The Downsides of Municipal Bonds

Municipal bonds are a type of bond that provides tax-free income for investors. Even though this can be very desirable, there are a few potential drawbacks of investing in a municipal bond. In many cases, you might be better off to invest in a traditional bond that causes you to pay taxes on the income that you receive. By the time you take up taxes, you still might be ahead on your return. Municipalities are public entities that are trying to raise money for a specific project. They pay low amounts of interest on their bonds because they do not have a lot of excess cash and they know that investors are attracted to the fact that they do not have to pay taxes.

Difficulty in Investing

Another potential problem with municipal bonds is that they are difficult to invest in. Investing directly in this will bonds can be difficult because you have to work with a bond broker. In order to open an account with a bond broker, you will have to come up with $5000 to get started. Many people do not like to put up this much money right away. The bond broker will also take a commission for helping you find a municipal bond that you can invest in. Sometimes finding a specific municipal bond can be difficult and it might take some time to find one.

Inflation Risk

When you invest in municipal bonds, you will also have to be aware of the impact of inflation on your investment. Inflation is always increasing and you have to invest in things that beat inflation if you want to continue to grow your money. Traditionally, inflation averages about three percent per year. This means that you need to invest in a municipal bond that pays more than three percent in order to stay ahead. For example, if you invested in a municipal bond that paid four percent and inflation was three percent, you are only going to net one percent on your investment.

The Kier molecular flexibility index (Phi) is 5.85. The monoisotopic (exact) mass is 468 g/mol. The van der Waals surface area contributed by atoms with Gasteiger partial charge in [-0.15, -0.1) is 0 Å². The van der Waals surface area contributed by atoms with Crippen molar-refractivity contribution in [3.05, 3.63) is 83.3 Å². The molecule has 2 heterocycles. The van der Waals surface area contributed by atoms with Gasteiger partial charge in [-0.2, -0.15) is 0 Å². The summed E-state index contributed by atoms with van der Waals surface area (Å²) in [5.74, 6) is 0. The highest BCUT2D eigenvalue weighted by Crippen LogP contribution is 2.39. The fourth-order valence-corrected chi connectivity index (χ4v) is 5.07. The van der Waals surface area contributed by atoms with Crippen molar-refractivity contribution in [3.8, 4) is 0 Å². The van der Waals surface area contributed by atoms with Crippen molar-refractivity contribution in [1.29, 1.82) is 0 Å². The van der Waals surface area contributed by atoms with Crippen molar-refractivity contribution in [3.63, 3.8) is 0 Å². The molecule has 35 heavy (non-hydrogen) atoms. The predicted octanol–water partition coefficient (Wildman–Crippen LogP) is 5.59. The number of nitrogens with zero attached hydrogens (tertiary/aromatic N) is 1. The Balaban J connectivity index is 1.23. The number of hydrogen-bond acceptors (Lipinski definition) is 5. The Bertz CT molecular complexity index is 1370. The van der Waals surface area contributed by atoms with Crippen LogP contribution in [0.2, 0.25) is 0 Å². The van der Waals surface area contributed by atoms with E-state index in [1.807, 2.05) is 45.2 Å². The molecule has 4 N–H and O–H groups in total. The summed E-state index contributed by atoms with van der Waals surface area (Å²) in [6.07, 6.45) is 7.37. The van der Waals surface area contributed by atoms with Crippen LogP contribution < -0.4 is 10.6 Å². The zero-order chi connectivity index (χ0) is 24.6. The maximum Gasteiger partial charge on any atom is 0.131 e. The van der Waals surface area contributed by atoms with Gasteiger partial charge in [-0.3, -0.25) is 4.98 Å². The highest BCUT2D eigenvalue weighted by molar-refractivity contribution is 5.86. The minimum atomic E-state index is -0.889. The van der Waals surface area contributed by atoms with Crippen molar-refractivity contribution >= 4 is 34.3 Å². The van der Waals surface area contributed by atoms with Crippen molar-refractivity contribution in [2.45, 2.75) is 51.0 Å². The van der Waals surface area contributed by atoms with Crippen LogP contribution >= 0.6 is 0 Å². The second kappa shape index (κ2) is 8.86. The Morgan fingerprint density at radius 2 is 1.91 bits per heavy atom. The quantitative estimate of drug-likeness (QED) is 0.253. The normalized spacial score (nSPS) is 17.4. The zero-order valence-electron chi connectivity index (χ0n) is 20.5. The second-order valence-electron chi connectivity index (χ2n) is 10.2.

Credit Risk

You will also have to be aware of credit risk when you invest in this type of bond. Every municipality is going to have its own credit file and financial strength. When you choose to invest in one of these bonds, you are essentially loaning money to the municipality. You want to take sure that you choose a municipality that is going to be able to pay you back. Sometimes, municipalities go into bankruptcy and there is a chance that you may not be able to get your investment back. If this is an issue, you may want to look for municipal bonds that have bond insurance attached to them. This guarantees the payment of your bond regardless of what happens.

Our recent economic market has made municipal bonds riskier than ever before. Today, many cities, counties and states are declaring they are close to bankruptcy and are requesting money from the federal government. Be careful to do plenty of research before you invest.

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